There was the time we heard one of our planes coming in on priority sequence, after declaring an emergency after a flight up the Gorge in from GEG. We all waited, hearts in our throats, to see our fellow pilots safely on the ground, only to watch the 19 seat /no flight attendant/no bathroom plane pull up in one piece to the gate, the captain FLING the main door open and RUN to the bathroom. . .victim of another PDX crew cafeteria burrito "du jour". Scary times, fun times, times I will never forget.
Yet of all the benefits that come from those meager years of early flying, which we all have to endure, like childhood, are the moments of camaraderie, of pitting your youth and your skill against a temperamental piece of equipment and a landscape of mountains, sky and ice that has little patience for the uninitiated or unwary. At the end of yet another 14 hour duty day, stomach growling and shoulders clenched with fatigue from fighting the wind, you have a memory, of laughter and accomplishment and pride, a memory of the smell of jet fuel and exhaust, combined with the smell of crisp, high altitude air and clouds. Memories that will forever influence your life as a pilot, inside or outside of the cockpit.
It is only our sheer love of flying that kept us in a job like this, and although we may not have loved the moment, we'd love the memory of the moment, of that particular day, or that particular plane, even if the plane itself has long since been retired to the desert, left behind for something newer and faster. As the philosopher Homer said (though he worded it better), the journey's the thing.
The journey was long hot summers, the rationed coolness of fall, and short severe winters that saw no hope for spring. Yet Spring always came again, on that last conceit of winter, with blossoming wind, wings free of ice, and high above, the roar of a C-130, the deep throated rumble of a DC9, sounds that called to us. It was a journey we all take, no matter what our calling, moving in hot motion that is not the wind; strong young blood chasing after its long journey towards home.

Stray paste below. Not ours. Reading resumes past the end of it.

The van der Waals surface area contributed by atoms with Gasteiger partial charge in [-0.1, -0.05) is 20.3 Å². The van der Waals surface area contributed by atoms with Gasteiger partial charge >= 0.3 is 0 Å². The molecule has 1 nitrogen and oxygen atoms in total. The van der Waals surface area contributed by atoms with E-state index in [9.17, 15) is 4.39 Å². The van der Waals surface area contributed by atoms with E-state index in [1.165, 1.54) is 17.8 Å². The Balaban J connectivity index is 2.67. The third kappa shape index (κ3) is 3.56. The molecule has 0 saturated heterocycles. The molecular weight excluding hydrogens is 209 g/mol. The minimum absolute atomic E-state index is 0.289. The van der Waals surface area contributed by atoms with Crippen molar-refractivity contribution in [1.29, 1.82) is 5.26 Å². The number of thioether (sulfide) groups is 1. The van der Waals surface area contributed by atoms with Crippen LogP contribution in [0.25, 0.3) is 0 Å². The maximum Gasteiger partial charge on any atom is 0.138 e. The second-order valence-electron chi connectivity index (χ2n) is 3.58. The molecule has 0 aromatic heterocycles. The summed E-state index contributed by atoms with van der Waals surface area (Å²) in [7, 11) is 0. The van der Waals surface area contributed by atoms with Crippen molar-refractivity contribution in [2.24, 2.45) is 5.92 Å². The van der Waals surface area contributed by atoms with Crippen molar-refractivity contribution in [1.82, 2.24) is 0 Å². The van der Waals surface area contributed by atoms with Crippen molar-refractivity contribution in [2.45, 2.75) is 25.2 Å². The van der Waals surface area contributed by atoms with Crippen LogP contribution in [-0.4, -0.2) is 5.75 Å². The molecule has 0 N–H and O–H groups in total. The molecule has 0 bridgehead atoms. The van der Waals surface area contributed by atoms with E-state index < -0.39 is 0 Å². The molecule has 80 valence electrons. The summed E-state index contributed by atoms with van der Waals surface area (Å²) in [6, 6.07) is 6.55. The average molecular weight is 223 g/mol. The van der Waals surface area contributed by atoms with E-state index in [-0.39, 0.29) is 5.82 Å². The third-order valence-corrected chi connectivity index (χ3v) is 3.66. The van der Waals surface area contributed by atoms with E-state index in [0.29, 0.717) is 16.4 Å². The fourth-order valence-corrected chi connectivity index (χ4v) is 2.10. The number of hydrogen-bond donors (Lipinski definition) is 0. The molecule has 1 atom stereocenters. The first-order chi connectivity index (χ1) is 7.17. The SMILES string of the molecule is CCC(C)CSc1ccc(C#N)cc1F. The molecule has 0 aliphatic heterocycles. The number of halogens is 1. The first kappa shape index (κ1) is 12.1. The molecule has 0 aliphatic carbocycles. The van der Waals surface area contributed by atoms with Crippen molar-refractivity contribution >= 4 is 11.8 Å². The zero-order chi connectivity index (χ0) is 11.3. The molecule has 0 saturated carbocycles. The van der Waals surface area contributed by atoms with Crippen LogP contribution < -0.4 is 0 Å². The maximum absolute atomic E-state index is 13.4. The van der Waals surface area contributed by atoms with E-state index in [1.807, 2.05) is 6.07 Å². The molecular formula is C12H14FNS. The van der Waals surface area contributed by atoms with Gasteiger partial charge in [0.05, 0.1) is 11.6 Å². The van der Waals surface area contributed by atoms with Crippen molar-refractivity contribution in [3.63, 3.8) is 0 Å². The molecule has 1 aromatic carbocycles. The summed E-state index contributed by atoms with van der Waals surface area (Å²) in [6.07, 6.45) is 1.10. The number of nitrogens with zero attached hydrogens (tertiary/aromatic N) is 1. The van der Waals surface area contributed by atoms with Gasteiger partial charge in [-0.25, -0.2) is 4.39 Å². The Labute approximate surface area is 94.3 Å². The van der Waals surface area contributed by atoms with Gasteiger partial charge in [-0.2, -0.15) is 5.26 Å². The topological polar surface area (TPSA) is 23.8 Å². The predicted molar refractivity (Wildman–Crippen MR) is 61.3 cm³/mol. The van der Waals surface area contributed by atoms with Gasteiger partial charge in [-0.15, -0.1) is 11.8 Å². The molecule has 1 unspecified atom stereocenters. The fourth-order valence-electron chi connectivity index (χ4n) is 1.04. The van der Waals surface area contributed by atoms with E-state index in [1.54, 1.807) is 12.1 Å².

Now - years later I stop near Moses Lake and get some lunch at a little ma and pa burger stand. The odor of meat and fries cooking takes me back to a book closed except to one finger, kept upon a page. The smell of cheeseburgers, made just for my Captain and I, trailing behind us, we scurry out of the terminal back to our little aircraft, for that final leg back home. If we were lucky, we could preflight out in some dry warmth. Just as often we'd do so hunched over in the slow , cold and opulent rain, tending to a spent horse with Pratt and Whitney engines.
We have no airplane cleaners, so we tidy up the cabin, I with a little can of air freshener and some mints to leave on the seats that I bought out of my meager paycheck for this regular group of passengers that fly this run with us on Mondays. We polish the windshield and check the gas, catching a quick glimpse of ourselves in the spinner of the prop, noting a smile of pride that even a clapped out Beech 99 and a $400 a month paycheck can't take off our face. We are airmen, and this is our journey.